Community Supported Agriculture is crowdfunding for farmers and food shoppers. You buy a share during the winter, the farmer buys seeds and grows crops, then you get a package of seasonal produce every week. You share the risks and the rewards of farming; you get to know who produces your food; and it's fresher, better food than the supermarket offers. This CSA has a 20-week season beginning in mid-May. They are open for memberships now. (Most CSAs sell memberships in winter and will be fully booked by spring.) Embarras Valley Farm & CSA uses organic and heritage seeds, not genetically modified organisms and it looks like they favor open-pollinated over hybrid varieties. Organic farming methods protect the soil and environment, and produce healthier, tastier crops.
CSA food is a good value if you have several people to feed, especially if they like different things. Vegan and vegetarian folks, go nuts. It's great if you have more time than money, because you're getting raw ingredients with which to cook what you want. You can dry, can, or freeze some things for use later so they can just be heated quickly -- I do this in summer, shopping the farmer's market to make huge batches of spaghetti sauce divided into cartons that then take 5 minutes to defrost when I want to make spaghetti. (Some CSAs have a 'stock up' option where they will plant varieties intended to produce mountains of the same thing all at once.) This is also fun if you want to experiment with new flavors or if you've made a resolution to eat more healthy foods. It's not so great for people who have a narrower taste range and/or prefer quick-fix box meals. If you're feeding only 1-2 people there's likely to be too much produce to keep up with, although some CSAs offer half-shares (most full shares are intended for 4 people). But you can always go splits with a friend.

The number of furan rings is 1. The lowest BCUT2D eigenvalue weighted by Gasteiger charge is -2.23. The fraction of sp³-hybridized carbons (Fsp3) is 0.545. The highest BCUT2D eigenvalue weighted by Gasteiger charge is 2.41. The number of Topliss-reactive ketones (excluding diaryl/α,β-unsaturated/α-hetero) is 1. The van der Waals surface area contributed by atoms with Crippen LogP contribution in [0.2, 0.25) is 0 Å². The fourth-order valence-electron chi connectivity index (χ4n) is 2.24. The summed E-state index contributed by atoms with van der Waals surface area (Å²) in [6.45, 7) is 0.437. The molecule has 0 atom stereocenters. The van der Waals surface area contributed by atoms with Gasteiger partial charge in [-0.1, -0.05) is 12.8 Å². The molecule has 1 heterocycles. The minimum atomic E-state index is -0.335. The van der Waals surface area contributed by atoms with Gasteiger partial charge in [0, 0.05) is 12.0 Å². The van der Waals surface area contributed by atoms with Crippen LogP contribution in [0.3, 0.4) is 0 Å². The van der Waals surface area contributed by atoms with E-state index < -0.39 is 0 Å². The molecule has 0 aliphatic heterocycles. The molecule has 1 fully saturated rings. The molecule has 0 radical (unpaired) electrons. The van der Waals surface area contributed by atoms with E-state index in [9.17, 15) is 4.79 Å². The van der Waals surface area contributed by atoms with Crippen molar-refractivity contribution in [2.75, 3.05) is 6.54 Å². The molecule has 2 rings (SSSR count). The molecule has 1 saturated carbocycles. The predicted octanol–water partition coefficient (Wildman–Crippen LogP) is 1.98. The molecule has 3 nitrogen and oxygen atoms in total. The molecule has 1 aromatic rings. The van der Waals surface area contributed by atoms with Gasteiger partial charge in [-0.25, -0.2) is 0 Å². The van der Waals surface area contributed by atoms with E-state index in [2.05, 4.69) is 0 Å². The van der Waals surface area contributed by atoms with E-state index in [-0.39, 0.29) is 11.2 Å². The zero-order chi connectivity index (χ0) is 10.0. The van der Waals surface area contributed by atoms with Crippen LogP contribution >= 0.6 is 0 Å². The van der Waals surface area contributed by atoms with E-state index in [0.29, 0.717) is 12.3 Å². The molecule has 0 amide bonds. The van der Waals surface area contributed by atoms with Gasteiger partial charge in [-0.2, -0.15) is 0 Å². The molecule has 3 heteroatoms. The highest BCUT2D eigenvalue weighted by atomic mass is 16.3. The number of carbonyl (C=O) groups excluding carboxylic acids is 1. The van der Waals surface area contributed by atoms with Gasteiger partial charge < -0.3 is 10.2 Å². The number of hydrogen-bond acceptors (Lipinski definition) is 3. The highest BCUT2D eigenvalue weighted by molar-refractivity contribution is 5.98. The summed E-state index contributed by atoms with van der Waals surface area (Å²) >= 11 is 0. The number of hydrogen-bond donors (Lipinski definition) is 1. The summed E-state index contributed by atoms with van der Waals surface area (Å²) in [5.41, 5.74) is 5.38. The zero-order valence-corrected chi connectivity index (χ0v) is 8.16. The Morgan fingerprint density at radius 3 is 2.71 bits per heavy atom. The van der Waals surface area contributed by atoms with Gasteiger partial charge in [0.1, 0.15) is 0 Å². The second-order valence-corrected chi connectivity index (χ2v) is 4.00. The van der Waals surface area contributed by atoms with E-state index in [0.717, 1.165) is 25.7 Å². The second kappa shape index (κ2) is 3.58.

If you are looking for a CSA in this area, check out the websites mentioned above. Elsewhere, I recommend the search function at Local Harvest to find a CSA or farmer's market near you. If you don't like the corporate food supply, you have alternatives. Plus this helps put America back to work, because farming requires skilled hands. Use your folding vote where it will do some good!
Do you belong to a CSA in your area? If so, please feel free to share information about it, in case anyone else in the audience wants to check them out.
Readers want to be able to check out ebooks at their libraries. But big publishers balk, either not releasing titles as ebooks at all, or putting obnoxious restrictions on them. Libraries are struggling with low budgets and skeleton crews. The result is frustration.
This is a trainwreck. But it's also a tremendous opportunity for alternatively published authors and small presses. Go talk to your local library. Offer them ebooks for free or at a discount. Offer them ebooks they can lend as many times as they want, to as many patrons as want to read them. Look at all those eyeballs just waiting to roll over your words! You did list your other books and contact info in the ebook file, right? Those readers may want to buy the same book in hardcopy or track down your other books. Everybody wins. Well, except the big-house publishers who are being stupid but they deserve to lose market share for being stupid.
What I really wish is that somebody would start up a clearinghouse for ebooks that could be made available to libraries or schools on favorable terms. Instead of librarians and teachers having to fight with publishers, or authors and small presses having to fight with distributors, people could go there. And maybe include a way to connect people for author appearances or other events. Come on, the mainstream approach is made of FAIL right now. Surely we can do better than this!
It's about damn time. If your neighbor's cows get into your field and ruin your crop, your neighbor is liable. Same should hold for your neighbor's chemicals or pollen. I hope Monsanto gets sued into oblivion, after all the harm they have done to farmers and other people.